Jenkins: E-reader market remains in a state of flux

Jenkins: E-reader market remains in a state of flux

January 29th, 2010 by Donnie Jenkins in Blogstechcast

Thanks as always for your e-mails and suggestions for the column and podcast. Today I'd like to answer a few recent queries.

Q: I use Facebook all the time, and I've have heard of something called Facebook Lite. What is that?

A: Facebook Lite lives up to its name in that it is a trimmed-down version of the service. Once you log into the site, you'll find most of what you commonly use at the top of the page, including events in which you are interested. A recent article on praised the speed and look of the new design, and it did seem faster and easier to use when I tested it. The article also reported that many of these features will probably make their way into the standard version of Facebook at some point.

Q: Reading your column concerning e-book readers and tablet PCs left me confused as to what I should buy. Any advice there?

A: If you'll recall, I advised to wait a bit to let the market sort itself out. I think we'll see several solutions at many price points. Also, a new program called Calibre offers several useful features that could be used with any of several devices. It basically serves to organize and convert your e-books into a format compatible with whatever device you own. In time, the choices concerning devices at different price points will become more clear, and then will be a good time to choose. Also, refer to my podcast today to learn about recent Apple announcements.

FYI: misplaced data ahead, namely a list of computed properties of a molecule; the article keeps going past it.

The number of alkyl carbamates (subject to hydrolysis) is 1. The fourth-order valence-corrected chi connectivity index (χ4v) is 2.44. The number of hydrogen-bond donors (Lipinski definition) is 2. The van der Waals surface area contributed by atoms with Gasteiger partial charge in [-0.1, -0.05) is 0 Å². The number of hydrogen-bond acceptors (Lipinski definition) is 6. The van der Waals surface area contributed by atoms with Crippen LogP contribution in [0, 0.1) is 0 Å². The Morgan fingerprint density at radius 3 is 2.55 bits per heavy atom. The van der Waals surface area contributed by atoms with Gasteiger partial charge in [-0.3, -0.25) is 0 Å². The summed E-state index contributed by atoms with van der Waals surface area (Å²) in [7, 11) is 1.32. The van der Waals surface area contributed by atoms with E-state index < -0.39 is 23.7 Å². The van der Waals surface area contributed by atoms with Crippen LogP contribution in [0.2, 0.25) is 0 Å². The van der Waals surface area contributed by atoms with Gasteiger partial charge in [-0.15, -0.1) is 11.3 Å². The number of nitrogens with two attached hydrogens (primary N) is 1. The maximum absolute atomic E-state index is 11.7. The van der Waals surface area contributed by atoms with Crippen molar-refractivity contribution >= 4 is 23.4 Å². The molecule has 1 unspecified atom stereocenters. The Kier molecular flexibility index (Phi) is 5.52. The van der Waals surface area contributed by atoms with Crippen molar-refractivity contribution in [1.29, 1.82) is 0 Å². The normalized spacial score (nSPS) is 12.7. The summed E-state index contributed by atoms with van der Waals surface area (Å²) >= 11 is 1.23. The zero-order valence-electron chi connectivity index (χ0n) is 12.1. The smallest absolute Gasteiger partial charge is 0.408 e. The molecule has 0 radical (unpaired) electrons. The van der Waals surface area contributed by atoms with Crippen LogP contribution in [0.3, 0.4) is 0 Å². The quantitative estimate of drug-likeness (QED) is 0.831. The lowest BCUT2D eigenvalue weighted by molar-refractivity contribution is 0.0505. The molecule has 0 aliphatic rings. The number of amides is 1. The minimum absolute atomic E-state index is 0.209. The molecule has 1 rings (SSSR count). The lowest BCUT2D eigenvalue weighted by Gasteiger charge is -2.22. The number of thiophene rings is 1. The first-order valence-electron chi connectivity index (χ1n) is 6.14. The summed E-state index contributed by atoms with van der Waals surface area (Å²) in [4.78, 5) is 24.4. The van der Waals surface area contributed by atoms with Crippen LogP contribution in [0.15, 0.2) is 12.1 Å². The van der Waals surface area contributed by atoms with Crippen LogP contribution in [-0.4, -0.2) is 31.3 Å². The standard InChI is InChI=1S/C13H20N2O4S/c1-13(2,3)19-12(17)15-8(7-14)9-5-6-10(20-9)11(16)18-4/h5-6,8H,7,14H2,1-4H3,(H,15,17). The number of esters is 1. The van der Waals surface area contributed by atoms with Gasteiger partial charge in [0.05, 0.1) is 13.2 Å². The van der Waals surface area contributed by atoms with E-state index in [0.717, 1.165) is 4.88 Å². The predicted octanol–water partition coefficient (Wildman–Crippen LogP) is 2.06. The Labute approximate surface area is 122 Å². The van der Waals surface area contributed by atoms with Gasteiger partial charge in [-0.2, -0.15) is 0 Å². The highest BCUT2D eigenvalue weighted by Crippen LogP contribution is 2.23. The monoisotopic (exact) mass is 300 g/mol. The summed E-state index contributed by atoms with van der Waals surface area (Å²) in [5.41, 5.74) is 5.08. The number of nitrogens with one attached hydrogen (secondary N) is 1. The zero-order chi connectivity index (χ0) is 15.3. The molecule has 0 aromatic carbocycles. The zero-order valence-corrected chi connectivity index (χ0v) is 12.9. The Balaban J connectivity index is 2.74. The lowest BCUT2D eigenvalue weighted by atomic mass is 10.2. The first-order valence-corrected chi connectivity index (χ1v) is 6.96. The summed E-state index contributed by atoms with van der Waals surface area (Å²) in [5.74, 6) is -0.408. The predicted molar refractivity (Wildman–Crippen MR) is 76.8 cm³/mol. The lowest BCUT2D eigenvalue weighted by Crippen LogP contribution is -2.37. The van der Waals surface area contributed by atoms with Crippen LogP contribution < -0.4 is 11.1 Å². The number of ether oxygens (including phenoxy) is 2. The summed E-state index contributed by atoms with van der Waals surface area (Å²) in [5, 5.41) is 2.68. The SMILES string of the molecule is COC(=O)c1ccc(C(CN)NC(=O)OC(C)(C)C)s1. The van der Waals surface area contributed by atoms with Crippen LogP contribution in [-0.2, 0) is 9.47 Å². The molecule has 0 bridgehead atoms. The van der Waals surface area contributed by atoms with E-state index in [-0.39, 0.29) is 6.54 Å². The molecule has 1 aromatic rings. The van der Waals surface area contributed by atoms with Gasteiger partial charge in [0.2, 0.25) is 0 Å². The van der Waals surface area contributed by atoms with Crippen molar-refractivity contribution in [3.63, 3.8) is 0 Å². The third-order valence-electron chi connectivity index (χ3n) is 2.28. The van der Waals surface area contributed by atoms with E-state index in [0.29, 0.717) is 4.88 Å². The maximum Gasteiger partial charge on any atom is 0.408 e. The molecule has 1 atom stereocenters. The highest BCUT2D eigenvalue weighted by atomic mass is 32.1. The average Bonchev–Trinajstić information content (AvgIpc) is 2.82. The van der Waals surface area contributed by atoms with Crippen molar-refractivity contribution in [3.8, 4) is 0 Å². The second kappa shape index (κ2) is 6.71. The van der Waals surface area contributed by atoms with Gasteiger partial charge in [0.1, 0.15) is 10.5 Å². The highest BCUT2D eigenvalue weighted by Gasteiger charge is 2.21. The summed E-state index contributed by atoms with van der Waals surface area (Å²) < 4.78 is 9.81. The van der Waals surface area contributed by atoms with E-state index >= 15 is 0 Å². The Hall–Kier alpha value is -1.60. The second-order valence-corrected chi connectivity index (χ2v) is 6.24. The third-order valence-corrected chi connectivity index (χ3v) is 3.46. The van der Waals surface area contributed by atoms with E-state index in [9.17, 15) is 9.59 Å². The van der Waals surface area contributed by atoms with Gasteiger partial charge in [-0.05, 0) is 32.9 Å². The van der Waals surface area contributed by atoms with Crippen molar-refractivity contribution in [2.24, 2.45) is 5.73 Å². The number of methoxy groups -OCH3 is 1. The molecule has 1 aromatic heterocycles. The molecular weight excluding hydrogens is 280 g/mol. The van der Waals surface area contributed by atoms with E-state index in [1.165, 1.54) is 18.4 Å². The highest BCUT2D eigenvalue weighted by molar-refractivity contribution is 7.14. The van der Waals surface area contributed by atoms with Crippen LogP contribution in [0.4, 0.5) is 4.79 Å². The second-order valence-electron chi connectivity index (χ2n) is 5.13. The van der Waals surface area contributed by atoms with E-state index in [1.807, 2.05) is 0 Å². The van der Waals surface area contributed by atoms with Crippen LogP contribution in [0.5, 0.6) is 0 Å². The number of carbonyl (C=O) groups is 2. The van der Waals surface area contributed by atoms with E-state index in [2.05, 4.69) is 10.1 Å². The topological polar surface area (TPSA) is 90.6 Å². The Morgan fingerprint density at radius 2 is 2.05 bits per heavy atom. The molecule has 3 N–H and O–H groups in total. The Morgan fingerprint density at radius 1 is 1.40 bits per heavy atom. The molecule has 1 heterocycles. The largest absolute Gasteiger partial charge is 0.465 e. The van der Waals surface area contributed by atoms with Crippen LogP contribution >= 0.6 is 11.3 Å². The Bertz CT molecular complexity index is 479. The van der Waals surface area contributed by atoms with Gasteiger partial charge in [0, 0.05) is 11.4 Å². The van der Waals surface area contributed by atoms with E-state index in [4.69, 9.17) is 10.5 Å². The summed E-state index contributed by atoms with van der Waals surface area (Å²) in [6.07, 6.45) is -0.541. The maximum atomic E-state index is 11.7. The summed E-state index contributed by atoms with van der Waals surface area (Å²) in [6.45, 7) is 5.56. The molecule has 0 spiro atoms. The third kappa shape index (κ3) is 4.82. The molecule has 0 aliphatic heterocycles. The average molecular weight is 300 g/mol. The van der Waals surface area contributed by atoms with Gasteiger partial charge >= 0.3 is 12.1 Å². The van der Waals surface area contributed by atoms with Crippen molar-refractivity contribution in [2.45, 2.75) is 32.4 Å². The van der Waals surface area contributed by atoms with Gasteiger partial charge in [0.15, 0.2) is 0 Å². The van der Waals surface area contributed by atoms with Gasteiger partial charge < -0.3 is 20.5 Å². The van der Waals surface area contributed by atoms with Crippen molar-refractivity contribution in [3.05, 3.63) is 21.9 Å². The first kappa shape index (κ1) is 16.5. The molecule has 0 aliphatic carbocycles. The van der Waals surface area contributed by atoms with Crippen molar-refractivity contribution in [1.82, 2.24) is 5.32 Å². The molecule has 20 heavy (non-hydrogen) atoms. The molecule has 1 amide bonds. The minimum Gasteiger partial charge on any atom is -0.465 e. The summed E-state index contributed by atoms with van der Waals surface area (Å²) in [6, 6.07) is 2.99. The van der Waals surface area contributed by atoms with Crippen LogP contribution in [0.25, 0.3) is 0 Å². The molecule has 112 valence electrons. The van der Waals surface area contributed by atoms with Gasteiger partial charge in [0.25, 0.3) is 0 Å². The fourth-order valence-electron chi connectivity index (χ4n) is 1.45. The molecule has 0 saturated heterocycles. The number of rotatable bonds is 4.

Q: What's the easiest way to transfer old analog recordings on VHS tape to DVD via a computer?

A: Actually, using a computer to do this is far from the easiest way. Your best bet is to use a set-top DVD recorder. You simply hook up your VHS machine to the DVD recorder and record. It's likely you'll have to use what are called RCA cables, as most VHS players only have these types of inputs and outputs. Just be sure that you send each to its proper place. Video inputs and outputs are usually marked yellow, while the audio connections are white and red.

If you must use a computer, there is a USB-enabled VHS player called an ION Audio VCR 2 USB that will enable this. It plugs directly into a USB port and uses included software to accomplish the task.

If you need to do extensive editing of your video, you'll need to use a program such as Pinnacle Studio or Adobe Premiere Elements, both very powerful and reasonably priced. Pinnacle Studio is best suited for short projects 30 minutes and under, but both will work for longer edits. Both also will burn your project to DVD.

Q: What is a computer utility?

A: A utility program is usually one designed to accomplish something specific, such as defragmenting a hard drive or maximizing memory. Some utilities can do several things, however.

Q: Why do cassette tapes sound noisy even when I record them to CD?

A: Probably because of the compression used to record the cassette. Compression is a technology that enables a large amount of audio information to fit a smaller amount of space. Also, because tape is a magnetic medium, it is subject to degradation over time. Finally, failing to properly set recording levels can add noise to a recording.